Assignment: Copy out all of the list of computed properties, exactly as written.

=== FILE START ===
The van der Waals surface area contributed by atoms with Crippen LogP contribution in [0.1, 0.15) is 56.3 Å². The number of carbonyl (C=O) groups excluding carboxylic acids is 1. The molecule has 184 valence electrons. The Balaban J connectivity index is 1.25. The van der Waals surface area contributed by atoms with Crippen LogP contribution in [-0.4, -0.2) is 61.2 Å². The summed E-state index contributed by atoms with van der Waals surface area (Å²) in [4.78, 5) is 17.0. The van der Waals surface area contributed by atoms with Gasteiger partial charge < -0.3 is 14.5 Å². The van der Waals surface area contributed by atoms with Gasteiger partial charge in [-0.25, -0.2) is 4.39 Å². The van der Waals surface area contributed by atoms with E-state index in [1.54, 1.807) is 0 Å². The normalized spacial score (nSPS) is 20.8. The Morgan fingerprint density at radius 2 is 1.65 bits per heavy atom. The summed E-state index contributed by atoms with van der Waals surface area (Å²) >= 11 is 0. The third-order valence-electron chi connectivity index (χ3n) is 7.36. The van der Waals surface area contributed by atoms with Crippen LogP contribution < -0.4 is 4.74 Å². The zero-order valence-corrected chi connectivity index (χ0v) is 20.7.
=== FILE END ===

The van der Waals surface area contributed by atoms with Crippen LogP contribution in [0.1, 0.15) is 56.3 Å². The number of carbonyl (C=O) groups excluding carboxylic acids is 1. The molecule has 184 valence electrons. The Balaban J connectivity index is 1.25. The van der Waals surface area contributed by atoms with Crippen LogP contribution in [-0.4, -0.2) is 61.2 Å². The summed E-state index contributed by atoms with van der Waals surface area (Å²) in [4.78, 5) is 17.0. The van der Waals surface area contributed by atoms with Gasteiger partial charge < -0.3 is 14.5 Å². The van der Waals surface area contributed by atoms with Gasteiger partial charge in [-0.25, -0.2) is 4.39 Å². The van der Waals surface area contributed by atoms with E-state index in [1.54, 1.807) is 0 Å². The normalized spacial score (nSPS) is 20.8. The Morgan fingerprint density at radius 2 is 1.65 bits per heavy atom. The summed E-state index contributed by atoms with van der Waals surface area (Å²) >= 11 is 0. The third-order valence-electron chi connectivity index (χ3n) is 7.36. The van der Waals surface area contributed by atoms with Crippen LogP contribution < -0.4 is 4.74 Å². The zero-order valence-corrected chi connectivity index (χ0v) is 20.7.